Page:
A newborn with a grandparent (Credit: Shutterstock)

As a life insurance agent, it’s easy to understand the importance of having an end-of-life plan in place. But for most people, it takes some kind of life-changing event before the thought of needing an estate plan or life insurance ever comes to mind. My company, Trust & Will, conducted a survey and found that  found that 66.5% of people between the ages of 30 to 70 were either entirely unfamiliar with estate planning or understood only the basics.

About 41% of baby boomers — who are all at least 56 — have yet to even create a will or living trust.

Many of your prospects who are having children lack wills.

So do many prospects who are having grandchildren.

Why is this a problem for you and your clients?

Because the reality is, the increasing number of people who pass away without the necessary preparations in place, such as a proper estate plan and life insurance, leads to more and more families facing undue distress.

(Related: Biden Would Expand Estate Tax, Raise Corporate Tax Rate)

COVID-19 has increased the risk that boomer generation grandparents will go suddenly, without leaving any indications of what kind of end-of-life care they wanted, what they wanted to go to their favorites causes, how they wanted to allocate assets to children — and what they wanted to pass on to their grandchildren.

COVID-19 may have given you a new chance to get boomer generation prospects’ attention, and to urge them to think about end-of-life and estate planning.

Why Now?

Consumers who are grandparents may be at or near retirement age.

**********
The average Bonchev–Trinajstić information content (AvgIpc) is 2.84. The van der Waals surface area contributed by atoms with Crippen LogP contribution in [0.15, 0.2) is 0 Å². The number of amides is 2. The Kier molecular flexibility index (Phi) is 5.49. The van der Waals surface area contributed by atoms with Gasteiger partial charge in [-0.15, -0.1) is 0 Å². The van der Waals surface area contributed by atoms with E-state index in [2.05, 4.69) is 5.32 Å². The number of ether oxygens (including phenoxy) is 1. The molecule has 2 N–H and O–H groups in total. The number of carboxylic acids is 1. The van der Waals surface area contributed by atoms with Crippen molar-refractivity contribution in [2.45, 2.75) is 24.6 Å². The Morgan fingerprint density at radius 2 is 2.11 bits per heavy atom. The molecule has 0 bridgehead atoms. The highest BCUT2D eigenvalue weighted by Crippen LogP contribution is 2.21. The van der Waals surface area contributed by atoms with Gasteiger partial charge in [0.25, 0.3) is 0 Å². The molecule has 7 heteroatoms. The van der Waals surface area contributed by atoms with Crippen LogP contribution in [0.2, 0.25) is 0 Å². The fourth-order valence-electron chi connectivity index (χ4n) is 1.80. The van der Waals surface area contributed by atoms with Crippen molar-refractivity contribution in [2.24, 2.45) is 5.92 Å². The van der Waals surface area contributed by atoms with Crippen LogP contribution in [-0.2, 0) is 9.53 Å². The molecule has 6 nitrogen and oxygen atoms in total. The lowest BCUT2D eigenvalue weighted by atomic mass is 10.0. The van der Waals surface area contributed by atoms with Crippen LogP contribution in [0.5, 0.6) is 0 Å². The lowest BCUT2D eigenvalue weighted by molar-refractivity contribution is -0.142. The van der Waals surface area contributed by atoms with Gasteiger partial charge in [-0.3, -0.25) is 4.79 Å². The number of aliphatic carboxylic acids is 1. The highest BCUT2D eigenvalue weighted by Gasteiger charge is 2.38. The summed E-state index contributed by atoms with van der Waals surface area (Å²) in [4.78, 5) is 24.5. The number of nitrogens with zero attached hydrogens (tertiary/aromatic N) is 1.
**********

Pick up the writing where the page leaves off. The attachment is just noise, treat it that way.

They may have live far away from some or all of their children and grandchildren, and COVID-19 may be further reducing opportunities for physical contact with their families.

Of course, a majority of COVID-19 cases have not been fatal, even for older people. But it’s natural for consumers who are grandparents to be thinking about to protect their legacies, and none of us know what tomorrow will bring.

That’s why the procrastination surrounding end-of-life planning has to stop.

Having an estate plan and life insurance plan in place can protect consumers from the unknown, and it can also give those consumers greater peace of mind.

1. To Protect Their Families

The easiest way to show clients in their 50s and 60s how important it is to prioritize end-of-life planning is to highlight the benefits that come with doing so, as opposed to focusing on death and dying.

For example, the greatest benefit that comes with having an end-of-life plan (which includes an estate plan and a life insurance policy) is the ability to protect the clients’ children and grandchildren.

Oftentimes, if clients don’t consider themselves traditionally “wealthy,” they assume that having an estate plan is unnecessary. Unfortunately, this misconception leads to people passing away without a will, thus forcing their families into lengthy probate proceedings that could have been avoided.

Help clients understand that an estate plan isn’t just about money and the transferring of wealth. Baby boomers who are not wealthy need an estate plan to: